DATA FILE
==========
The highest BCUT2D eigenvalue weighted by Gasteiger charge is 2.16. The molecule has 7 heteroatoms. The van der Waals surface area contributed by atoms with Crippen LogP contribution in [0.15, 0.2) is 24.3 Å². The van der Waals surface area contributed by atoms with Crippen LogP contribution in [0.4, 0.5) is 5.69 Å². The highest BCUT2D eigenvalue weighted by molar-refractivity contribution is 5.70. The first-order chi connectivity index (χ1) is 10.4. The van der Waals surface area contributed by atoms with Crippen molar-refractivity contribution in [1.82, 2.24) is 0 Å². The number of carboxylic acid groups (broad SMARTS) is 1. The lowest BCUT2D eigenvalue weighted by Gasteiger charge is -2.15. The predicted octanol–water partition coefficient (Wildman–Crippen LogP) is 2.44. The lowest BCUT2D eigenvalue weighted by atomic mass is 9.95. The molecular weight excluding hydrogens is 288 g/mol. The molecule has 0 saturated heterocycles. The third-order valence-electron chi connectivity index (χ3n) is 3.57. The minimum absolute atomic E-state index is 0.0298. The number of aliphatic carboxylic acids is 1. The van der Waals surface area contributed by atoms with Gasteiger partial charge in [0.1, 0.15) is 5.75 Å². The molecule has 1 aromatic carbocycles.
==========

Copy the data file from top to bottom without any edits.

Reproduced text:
The highest BCUT2D eigenvalue weighted by Gasteiger charge is 2.16. The molecule has 7 heteroatoms. The van der Waals surface area contributed by atoms with Crippen LogP contribution in [0.15, 0.2) is 24.3 Å². The van der Waals surface area contributed by atoms with Crippen LogP contribution in [0.4, 0.5) is 5.69 Å². The highest BCUT2D eigenvalue weighted by molar-refractivity contribution is 5.70. The first-order chi connectivity index (χ1) is 10.4. The van der Waals surface area contributed by atoms with Crippen molar-refractivity contribution in [1.82, 2.24) is 0 Å². The number of carboxylic acid groups (broad SMARTS) is 1. The lowest BCUT2D eigenvalue weighted by Gasteiger charge is -2.15. The predicted octanol–water partition coefficient (Wildman–Crippen LogP) is 2.44. The lowest BCUT2D eigenvalue weighted by atomic mass is 9.95. The molecular weight excluding hydrogens is 288 g/mol. The molecule has 0 saturated heterocycles. The third-order valence-electron chi connectivity index (χ3n) is 3.57. The minimum absolute atomic E-state index is 0.0298. The number of aliphatic carboxylic acids is 1. The van der Waals surface area contributed by atoms with Gasteiger partial charge in [0.1, 0.15) is 5.75 Å². The molecule has 1 aromatic carbocycles.